Chemicals cause developmental toxicity in two ways:

  1. They act directly on cells of the embryo, causing cell death or cell damage, leading to abnormal organ development.
  2. They induce a mutation in a parent's germ cell, which is transmitted to the fertilized ovum. Some mutated fertilized ova develop into abnormal embryos.
Ultrasound images of a developing fetus with a background image of heart rate graphs

Figure 4. Ultrasound images of a developing fetus
(Image Source: iStock Photos, ©)

Genetic Toxicity

Genetic toxicity results from damage to DNA and altered genetic expression. This process is known as mutagenesis. The genetic change is referred to as a mutation and the agent causing the change is called a mutagen. There are three types of genetic changes:

  1. Gene mutation — change in DNA sequence within a gene.
  2. Chromosome aberration — changes in the chromosome structure.
  3. Aneuploidy or polyploidy — increase or decrease in number of chromosomes.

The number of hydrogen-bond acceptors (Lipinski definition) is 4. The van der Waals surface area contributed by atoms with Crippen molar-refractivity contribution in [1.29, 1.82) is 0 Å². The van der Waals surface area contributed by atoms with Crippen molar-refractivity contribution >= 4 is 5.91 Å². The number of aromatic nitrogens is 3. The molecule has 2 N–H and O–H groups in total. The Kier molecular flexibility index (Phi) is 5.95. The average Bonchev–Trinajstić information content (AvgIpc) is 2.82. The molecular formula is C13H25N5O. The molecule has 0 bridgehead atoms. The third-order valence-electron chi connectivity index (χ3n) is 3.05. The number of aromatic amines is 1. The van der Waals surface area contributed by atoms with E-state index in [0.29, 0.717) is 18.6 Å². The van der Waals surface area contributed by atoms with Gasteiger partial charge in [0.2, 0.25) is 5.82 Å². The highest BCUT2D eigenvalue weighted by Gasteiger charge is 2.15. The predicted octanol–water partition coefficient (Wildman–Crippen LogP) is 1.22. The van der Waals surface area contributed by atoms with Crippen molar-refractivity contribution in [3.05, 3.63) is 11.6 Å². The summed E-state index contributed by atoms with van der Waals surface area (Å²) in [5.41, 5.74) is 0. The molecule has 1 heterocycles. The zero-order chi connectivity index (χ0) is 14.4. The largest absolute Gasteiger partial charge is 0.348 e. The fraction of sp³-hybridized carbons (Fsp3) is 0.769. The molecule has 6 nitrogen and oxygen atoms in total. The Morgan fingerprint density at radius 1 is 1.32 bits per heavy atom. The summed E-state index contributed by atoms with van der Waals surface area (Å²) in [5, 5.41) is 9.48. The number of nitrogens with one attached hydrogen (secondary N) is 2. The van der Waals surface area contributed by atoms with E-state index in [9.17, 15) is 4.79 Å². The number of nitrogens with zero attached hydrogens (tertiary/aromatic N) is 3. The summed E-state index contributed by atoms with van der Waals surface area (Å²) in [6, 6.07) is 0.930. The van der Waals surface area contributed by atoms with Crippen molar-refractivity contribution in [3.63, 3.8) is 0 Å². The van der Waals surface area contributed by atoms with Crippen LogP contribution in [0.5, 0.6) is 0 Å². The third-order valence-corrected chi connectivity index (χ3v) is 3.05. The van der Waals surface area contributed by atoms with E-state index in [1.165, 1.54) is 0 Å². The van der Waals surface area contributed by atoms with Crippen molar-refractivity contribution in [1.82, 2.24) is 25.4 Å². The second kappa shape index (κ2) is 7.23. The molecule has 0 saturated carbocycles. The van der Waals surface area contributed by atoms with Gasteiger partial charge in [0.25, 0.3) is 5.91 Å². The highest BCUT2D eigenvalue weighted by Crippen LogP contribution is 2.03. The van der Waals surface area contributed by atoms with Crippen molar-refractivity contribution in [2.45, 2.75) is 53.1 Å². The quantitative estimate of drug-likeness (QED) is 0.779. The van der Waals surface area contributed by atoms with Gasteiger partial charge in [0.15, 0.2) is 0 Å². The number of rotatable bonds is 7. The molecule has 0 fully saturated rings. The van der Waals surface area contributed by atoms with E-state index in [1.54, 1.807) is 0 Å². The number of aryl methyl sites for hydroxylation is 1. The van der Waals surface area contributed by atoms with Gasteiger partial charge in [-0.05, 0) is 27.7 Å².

If the mutation occurs in a germ cell, the effect is heritable. This means there is no effect on the exposed person; rather, the effect is passed on to future generations.

If the mutation occurs in a somatic cell, it can cause altered cell growth (for example, cancer) or cell death (for example, teratogenesis) in the exposed person.

Photo of a lab technician holding a vile, with a computer monitor displaying various genetic sequences in the background

Figure 5. Genetic toxicity results from damage to DNA and altered genetic expression
(Image Source: iStock Photos, ©)